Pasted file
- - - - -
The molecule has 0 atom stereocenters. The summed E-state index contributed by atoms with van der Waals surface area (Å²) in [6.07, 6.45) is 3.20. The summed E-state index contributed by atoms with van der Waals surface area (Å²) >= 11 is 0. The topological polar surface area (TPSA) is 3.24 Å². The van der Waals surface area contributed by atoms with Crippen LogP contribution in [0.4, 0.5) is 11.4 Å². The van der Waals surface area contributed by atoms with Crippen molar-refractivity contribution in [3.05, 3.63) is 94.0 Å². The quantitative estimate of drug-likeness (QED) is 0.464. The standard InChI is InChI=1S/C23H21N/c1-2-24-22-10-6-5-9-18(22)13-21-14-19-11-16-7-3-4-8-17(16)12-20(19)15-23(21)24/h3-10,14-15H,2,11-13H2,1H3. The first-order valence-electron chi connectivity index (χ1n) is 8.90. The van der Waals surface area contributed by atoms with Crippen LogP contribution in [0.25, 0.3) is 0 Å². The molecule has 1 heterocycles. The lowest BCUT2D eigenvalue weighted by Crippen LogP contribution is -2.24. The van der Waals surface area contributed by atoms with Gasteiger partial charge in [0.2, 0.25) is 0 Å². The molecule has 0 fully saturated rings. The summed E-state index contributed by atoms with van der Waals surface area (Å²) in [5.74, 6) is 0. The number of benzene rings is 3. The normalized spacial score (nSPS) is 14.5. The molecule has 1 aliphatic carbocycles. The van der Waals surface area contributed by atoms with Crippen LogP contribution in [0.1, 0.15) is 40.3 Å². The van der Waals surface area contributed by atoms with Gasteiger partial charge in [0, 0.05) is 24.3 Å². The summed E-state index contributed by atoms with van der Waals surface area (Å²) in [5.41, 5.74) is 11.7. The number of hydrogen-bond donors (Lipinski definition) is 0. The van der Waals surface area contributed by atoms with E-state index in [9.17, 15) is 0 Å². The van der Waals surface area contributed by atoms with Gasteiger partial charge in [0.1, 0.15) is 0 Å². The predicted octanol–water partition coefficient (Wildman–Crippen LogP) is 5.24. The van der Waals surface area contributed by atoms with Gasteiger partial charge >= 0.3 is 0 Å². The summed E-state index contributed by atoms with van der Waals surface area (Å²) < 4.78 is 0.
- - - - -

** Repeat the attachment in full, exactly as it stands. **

The molecule has 0 atom stereocenters. The summed E-state index contributed by atoms with van der Waals surface area (Å²) in [6.07, 6.45) is 3.20. The summed E-state index contributed by atoms with van der Waals surface area (Å²) >= 11 is 0. The topological polar surface area (TPSA) is 3.24 Å². The van der Waals surface area contributed by atoms with Crippen LogP contribution in [0.4, 0.5) is 11.4 Å². The van der Waals surface area contributed by atoms with Crippen molar-refractivity contribution in [3.05, 3.63) is 94.0 Å². The quantitative estimate of drug-likeness (QED) is 0.464. The standard InChI is InChI=1S/C23H21N/c1-2-24-22-10-6-5-9-18(22)13-21-14-19-11-16-7-3-4-8-17(16)12-20(19)15-23(21)24/h3-10,14-15H,2,11-13H2,1H3. The first-order valence-electron chi connectivity index (χ1n) is 8.90. The van der Waals surface area contributed by atoms with Crippen LogP contribution in [0.25, 0.3) is 0 Å². The molecule has 1 heterocycles. The lowest BCUT2D eigenvalue weighted by Crippen LogP contribution is -2.24. The van der Waals surface area contributed by atoms with Gasteiger partial charge in [0.2, 0.25) is 0 Å². The molecule has 0 fully saturated rings. The summed E-state index contributed by atoms with van der Waals surface area (Å²) in [5.74, 6) is 0. The number of benzene rings is 3. The normalized spacial score (nSPS) is 14.5. The molecule has 1 aliphatic carbocycles. The van der Waals surface area contributed by atoms with Crippen LogP contribution in [0.1, 0.15) is 40.3 Å². The van der Waals surface area contributed by atoms with Gasteiger partial charge in [0, 0.05) is 24.3 Å². The summed E-state index contributed by atoms with van der Waals surface area (Å²) in [5.41, 5.74) is 11.7. The number of hydrogen-bond donors (Lipinski definition) is 0. The van der Waals surface area contributed by atoms with E-state index in [9.17, 15) is 0 Å². The van der Waals surface area contributed by atoms with Gasteiger partial charge in [0.1, 0.15) is 0 Å². The predicted octanol–water partition coefficient (Wildman–Crippen LogP) is 5.24. The van der Waals surface area contributed by atoms with Gasteiger partial charge >= 0.3 is 0 Å². The summed E-state index contributed by atoms with van der Waals surface area (Å²) < 4.78 is 0.